Views on bullying in schools Essay
Views on bullying in schools
a) Legal View The legal system rarely deals with cases of bullying though there are some laws that have been set up to fight against it. This is mainly because there are many cases of bullying that are not very serious. The legal system hence allows the school to deal with these small minor cases. Schools and the parents are given a chance to work together to come up with strategies that help prevent and stop it. It is important for the bullying cases to be handled quickly and efficiently before they bring more damages when they become too serious (Antibullying, n.d).
This however does not eliminate the chances of legal action being used to stop the bullying. There are circumstances that call for legal intervention as a last resort due to the seriousness of the incident. The parents, victims and other bystanders have the responsibility to report the incident to the police. Legal action can also be carried out if the other methods that have been used to intervene by the parents and the teachers have failed. It is also encouraged when there is a possibility that the bullying will reduce once the case is reported.
When the bullying also takes place outside the school compound, the parents and teachers together with the community can cooperate with the police to prevent and stop it. Bullying is treated as an offence that is against the law when it becomes too serious and the consequences are very damaging. It is seen to affect the rights of other individuals and their freedom. When it is carried out against other students on the basis of race and cultural differences it is termed as being racism (Antibullying, n. d). b) Parents, Teachers and School Administrators View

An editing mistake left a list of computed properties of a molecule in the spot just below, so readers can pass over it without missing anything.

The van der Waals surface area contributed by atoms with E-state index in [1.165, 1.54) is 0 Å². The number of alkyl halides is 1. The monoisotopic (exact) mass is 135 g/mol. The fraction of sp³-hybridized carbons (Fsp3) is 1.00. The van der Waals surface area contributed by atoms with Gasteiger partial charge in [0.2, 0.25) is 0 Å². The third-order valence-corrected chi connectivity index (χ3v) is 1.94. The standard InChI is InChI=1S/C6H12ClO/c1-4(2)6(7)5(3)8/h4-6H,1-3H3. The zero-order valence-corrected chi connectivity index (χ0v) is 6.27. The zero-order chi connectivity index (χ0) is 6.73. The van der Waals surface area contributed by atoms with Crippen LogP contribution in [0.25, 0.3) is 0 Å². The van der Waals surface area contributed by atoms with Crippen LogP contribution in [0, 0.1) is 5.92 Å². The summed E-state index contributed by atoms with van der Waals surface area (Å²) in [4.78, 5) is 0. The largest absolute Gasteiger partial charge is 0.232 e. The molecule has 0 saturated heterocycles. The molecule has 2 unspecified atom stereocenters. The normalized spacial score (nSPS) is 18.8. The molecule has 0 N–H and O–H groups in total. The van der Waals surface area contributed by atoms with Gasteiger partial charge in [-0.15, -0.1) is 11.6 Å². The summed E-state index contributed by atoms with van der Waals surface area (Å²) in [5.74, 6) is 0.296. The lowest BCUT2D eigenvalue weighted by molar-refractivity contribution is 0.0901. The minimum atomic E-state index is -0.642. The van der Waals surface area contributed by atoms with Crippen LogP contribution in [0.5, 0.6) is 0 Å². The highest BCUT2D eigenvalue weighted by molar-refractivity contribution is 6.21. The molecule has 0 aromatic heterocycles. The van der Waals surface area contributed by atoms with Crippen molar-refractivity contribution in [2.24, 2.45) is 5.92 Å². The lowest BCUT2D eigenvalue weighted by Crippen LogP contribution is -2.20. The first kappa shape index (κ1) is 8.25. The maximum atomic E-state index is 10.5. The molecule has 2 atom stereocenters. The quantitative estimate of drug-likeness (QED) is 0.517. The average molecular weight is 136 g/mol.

Despite the seriousness of the matter, some views exist that portray the behavior of bullying as acceptable. Parents have been known to have views on bullying that encourage the practice even further especially if it is their child who is bullying others. Some parents hold the view that boys will be boys. This view tends to imply that physical bullying is an acceptable behavior and hence they encourage the children to be more aggressive and physically abuse other children. Research has proven that the aggressive behavior to bully is learnt and it is not a natural response (The National ALLIANCE for Parent Centers, 2003).
Some other views that are used by parents include the view that words cannot hurt. This view is argued that even though the words do not leave any physical marks or bruises on the children they are able to leave emotional scars that are more damaging than the physical bruises and words. The words spoken tend to have long term consequences and effects on the victims as they affect the self esteem and confidence. Some bullies are able to learn this from an early age and they use this approach to intimidate other children (The National ALLIANCE for Parent Centers, 2003).
Bullying by some parents is viewed as a natural part of childhood and they tend to dismiss their children when they disclose the fact that they are being bullied in schools (The National ALLIANCE for Parent Centers, 2003). Parents normally take up this view since the occurrence of bullying is so common hence it looks like a normal thing to occur to children when they are in school. The truth of the matter is that the aggression that is both physical and emotional should not be taken to be a normal part of childhood and action should be taken against it.
Some parents are of the view that bullying is carried out to make the children become tougher. They hold the opinions that the more that the children are bullied the more they are able to toughen up and become strong emotionally and physically. The truth however is that bullying lowers their self esteem and makes them more afraid. It also lowers their self worth and affects their academic and social life even in their adulthood. Bullying is normally carried out with an intention to harm the victim and inflict a sense of power among the bullies (The National ALLIANCE for Parent Centers, 2003).